"When my friends got their Cutie Marks two weeks ago, I didn't just fall out of love with them, but a few other things, too. It was like things were just so much harder to enjoy from that point on. Riding my scooter, seeing tricks, going to school," said Scootaloo. Her eyes now down in a depressed manner as she reminisced. "But I never thought that I'd stop enjoying watching Rainbow Dash fly." Scootaloo stopped and looked at Hopin, whom was paying very close attention.
"Whenever she trained, I always used to watch. There was some mystical feeling about being friends with the best flyer in all of Equestria. Eventually it became such a natural thing for the both of us that she would tell me when she started training. Every single day I'd watch her and smile. Always thinking: I want to be up there. That looks awesome," said Scootaloo with her voice showing some enthusiasm and happiness.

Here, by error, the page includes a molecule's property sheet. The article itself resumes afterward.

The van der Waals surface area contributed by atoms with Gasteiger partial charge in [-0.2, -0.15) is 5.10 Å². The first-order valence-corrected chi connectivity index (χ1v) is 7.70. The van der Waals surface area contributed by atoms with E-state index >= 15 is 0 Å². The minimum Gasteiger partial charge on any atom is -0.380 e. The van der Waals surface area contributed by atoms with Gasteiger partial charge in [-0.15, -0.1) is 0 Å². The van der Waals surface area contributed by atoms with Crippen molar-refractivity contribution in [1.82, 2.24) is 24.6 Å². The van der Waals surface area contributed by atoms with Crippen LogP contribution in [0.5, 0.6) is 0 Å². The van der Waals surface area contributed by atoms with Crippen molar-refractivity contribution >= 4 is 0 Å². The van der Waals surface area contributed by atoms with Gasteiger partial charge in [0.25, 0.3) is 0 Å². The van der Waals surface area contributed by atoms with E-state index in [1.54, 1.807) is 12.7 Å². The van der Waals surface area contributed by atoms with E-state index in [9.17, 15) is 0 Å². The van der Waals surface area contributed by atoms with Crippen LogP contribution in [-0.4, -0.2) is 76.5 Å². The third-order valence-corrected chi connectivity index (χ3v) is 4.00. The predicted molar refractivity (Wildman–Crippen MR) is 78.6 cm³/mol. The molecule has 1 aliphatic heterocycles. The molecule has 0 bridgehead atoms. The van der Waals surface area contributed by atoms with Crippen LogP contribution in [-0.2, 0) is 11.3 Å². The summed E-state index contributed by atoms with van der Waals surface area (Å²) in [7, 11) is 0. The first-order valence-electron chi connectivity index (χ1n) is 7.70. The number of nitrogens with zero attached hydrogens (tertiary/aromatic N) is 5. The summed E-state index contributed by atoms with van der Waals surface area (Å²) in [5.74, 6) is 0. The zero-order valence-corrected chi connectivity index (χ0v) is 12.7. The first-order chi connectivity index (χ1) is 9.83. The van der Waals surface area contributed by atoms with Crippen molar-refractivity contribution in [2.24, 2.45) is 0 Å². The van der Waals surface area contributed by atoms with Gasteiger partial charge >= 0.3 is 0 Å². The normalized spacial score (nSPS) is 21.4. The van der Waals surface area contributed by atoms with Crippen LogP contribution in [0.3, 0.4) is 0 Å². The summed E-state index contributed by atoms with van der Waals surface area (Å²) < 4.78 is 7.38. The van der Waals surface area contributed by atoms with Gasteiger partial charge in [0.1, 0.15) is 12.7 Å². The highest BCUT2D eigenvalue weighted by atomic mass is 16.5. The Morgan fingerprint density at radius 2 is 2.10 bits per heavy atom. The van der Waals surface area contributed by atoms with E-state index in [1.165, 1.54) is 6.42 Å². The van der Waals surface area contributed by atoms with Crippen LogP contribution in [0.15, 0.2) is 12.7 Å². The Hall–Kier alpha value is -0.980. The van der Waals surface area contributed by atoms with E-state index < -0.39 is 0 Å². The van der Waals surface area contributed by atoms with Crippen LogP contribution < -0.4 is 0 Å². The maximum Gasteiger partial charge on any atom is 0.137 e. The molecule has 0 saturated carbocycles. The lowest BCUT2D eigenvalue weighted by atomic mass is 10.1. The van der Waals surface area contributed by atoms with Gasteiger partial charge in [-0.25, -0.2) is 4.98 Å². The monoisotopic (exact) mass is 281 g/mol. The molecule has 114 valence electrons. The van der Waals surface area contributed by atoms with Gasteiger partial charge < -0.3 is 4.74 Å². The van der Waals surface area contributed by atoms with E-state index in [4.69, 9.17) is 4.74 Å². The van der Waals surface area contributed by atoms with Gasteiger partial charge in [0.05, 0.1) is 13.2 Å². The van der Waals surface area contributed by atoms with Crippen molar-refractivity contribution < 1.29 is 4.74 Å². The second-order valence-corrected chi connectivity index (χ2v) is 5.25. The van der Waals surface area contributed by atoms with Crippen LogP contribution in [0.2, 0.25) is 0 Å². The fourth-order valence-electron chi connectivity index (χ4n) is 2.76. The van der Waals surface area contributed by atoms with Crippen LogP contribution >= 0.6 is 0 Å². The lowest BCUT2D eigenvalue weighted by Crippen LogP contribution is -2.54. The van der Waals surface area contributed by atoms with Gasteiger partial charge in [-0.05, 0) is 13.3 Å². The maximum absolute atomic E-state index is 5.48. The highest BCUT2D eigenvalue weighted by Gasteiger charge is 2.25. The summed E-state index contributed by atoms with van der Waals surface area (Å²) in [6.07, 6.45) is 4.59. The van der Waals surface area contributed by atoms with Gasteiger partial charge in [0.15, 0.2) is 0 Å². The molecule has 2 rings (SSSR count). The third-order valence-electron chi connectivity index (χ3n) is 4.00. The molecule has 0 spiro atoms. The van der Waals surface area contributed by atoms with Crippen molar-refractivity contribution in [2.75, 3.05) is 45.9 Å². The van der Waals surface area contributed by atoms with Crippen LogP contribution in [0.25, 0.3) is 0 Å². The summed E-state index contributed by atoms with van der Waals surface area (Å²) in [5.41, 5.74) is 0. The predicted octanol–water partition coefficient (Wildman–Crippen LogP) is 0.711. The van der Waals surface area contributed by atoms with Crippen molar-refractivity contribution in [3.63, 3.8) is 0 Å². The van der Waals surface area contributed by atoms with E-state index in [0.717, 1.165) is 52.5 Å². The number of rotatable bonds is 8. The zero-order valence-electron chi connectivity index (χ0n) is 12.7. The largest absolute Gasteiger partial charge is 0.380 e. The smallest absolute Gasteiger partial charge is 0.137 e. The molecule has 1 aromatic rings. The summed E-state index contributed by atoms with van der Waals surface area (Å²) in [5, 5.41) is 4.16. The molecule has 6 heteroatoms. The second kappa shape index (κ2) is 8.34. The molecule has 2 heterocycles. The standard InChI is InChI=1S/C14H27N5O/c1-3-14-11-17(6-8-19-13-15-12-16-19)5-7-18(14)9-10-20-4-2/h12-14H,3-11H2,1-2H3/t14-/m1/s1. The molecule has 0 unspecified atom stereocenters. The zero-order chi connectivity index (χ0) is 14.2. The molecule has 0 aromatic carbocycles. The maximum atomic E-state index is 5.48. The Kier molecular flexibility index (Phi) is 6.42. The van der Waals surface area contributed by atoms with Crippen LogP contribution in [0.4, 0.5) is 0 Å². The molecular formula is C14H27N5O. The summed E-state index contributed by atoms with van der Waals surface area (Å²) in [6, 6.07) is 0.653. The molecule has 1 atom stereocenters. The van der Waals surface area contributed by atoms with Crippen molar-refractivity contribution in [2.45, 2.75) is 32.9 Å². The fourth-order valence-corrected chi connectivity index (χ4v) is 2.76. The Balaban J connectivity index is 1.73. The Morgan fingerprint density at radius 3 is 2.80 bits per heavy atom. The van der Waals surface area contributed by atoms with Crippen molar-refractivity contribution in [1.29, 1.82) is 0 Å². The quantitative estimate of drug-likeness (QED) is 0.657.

"But..." Scootaloo's voice was suddenly depressed. It was a voice with no significance of hope, "how can I be up there and do that if I can't fly?" Scootaloo paused. It was hard to continue. "During her practices, or when she and I were alone, we'd always try to get me off of the ground. I could flap hard enough to only do that, though. But I couldn't flap any harder. 'Keep trying, c'mon Scootaloo!' Rainbow Dash would say. I'd barely get up and then land flat on my belly. I'd look over and see her worried and saddened face. 'Maybe next time,' she'd say. That was before these past few weeks."